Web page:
29 Jan 2021 More New York Times Bias Exposed: Is Anyone Surprised Though?
As time rolls by, the obvious bias of the mainstream media becomes more and more apparent. “Fake news” has become common jargon when discussing the hypocrisy of organizations like the New York Times.
Those who highlight this bias and the double standard of the Times organization are likely to be ridiculed for their bluntness and lack of political correctness. Yet, in a recent interview with Megyn Kelly, a former NYT op-ed writer pulled the curtain back on the publication’s left-wing culture.
Bari Weiss left the New York Times in July 2020 after becoming deeply disturbed by the company’s practice of viewpoint discrimination against conservative employees. Weiss told Kelly that the New York Times is “becoming a place where people are fired for running” stories that counter the organization’s liberal agenda. As we are seeing in all facets of business, wokeism is flooding into management and decision-making, and this is just another example of that reality.
Highlighting the trend of leftism at the New York Times and other institutions in recent years, Weiss explained, “I think the thing to emphasize for people, what I like to say to people is like, The New York Times is not The New York Times,” Weiss told Kelly. “Harvard is not Harvard. Go down the list. Harvard still has the same slogan and same crest. The New York Times still has the font and the claim to be the paper of record, but what it actually is has changed.”
Weiss asked readers to see through the assertion that the NYT’s is “mainstream” or “normal,” when in actuality it has become increasingly left-wing. Weiss also emphasized that while people are fired for running conservative pieces at the NYT, “pieces that are out-and-out propaganda from the Chinese Communist Party are acceptable.”
Back in June, Weiss tweeted about the ideological divide between the young wokeists employees and the older, traditional liberals at the New York Times. In describing the work dynamic and “civil war” between the two, Weiss declared that the conflict had arisen from a lack of a shared set of principles.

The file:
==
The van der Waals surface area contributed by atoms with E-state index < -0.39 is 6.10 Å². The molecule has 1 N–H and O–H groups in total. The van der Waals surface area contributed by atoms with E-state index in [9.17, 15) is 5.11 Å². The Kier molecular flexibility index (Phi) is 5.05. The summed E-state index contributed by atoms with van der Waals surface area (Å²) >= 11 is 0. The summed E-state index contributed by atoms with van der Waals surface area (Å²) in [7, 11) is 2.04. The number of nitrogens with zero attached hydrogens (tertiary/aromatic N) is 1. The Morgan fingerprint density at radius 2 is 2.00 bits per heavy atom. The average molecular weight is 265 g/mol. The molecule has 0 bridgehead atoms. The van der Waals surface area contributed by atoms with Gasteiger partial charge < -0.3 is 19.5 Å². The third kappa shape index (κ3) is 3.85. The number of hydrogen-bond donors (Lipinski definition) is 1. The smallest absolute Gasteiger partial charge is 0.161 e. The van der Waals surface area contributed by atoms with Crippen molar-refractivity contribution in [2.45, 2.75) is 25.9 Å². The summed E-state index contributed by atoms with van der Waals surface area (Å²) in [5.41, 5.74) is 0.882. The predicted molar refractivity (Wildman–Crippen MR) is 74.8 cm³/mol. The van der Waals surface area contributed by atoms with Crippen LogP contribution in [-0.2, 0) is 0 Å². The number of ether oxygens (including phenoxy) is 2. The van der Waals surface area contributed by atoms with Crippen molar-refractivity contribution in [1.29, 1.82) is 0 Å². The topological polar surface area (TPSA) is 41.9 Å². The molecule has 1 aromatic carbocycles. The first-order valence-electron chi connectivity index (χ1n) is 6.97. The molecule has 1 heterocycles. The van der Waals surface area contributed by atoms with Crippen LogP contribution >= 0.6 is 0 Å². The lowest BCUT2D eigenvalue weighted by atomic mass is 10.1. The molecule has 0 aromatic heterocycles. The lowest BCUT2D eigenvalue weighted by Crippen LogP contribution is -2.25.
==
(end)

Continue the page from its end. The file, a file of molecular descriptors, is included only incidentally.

The traditional liberals, although leaning ideologically left, still believe in civil libertarianism and the publication of differing ideas. In contrast, the new generation of workers demands publications that appeal to their criteria of emotional safety, or “safetyism,” a term which Weiss describes thus:
“The right of the people to feel emotionally and psychologically safe trumps what were previously considered core liberal values, like free speech.”
The term “safetyism” is being used by the woke to help justify their undermining of conservative publications and ideas. They love to act as the moral compass of society, as if they have a godly sense of what should be deemed as safe or threatening.
However, the appeal to this notion undermines liberties. Freedom isn’t always safe, especially to feelings, but freedom is essential. Freedom hurts sometimes, but it is necessary for a thriving society – and, in the long run, it hurts a lot less than the loss of freedom. When we begin to give in to the view that disagreements are “unsafe” and can therefore be banned, the result is a never-ending whirlwind of woke policy and a loss of liberty for all on the other side of the aisle.
The young employees who preach “safetyism” are actually acting contradictory to this idea, says Weiss. She told Megyn Kelly, “It was strange, because this is the kind of environment where inclusion and diversity are the watchwords and bullying is wrong. But bullying the right people, it’s not just okay there, it’s kind of like a virtue.”
This is a perfect example of why propositions for “safety” are counterproductive and only lead to satisfying one like-minded group of individuals. It highlights how vitally important it is to remain true to our freedoms, especially free speech, which at times may lead to feeling uncomfortable, because turning against them for “safety” is a slippery slope. Once people believe they can be handed “safety” through eliminating someone else’s freedoms, this trend will never end. There will always be the next individual who claims something is threatening and that they deserve a remedy to stop the threat.
The infiltration of bias and wokeism at the NYT is a small example of the overall trend in corporate America. Bari Weiss should be applauded for pointing out the bias and hypocrisy within the NYT’s walls. This wokeism must be stopped in its tracks before it is too late.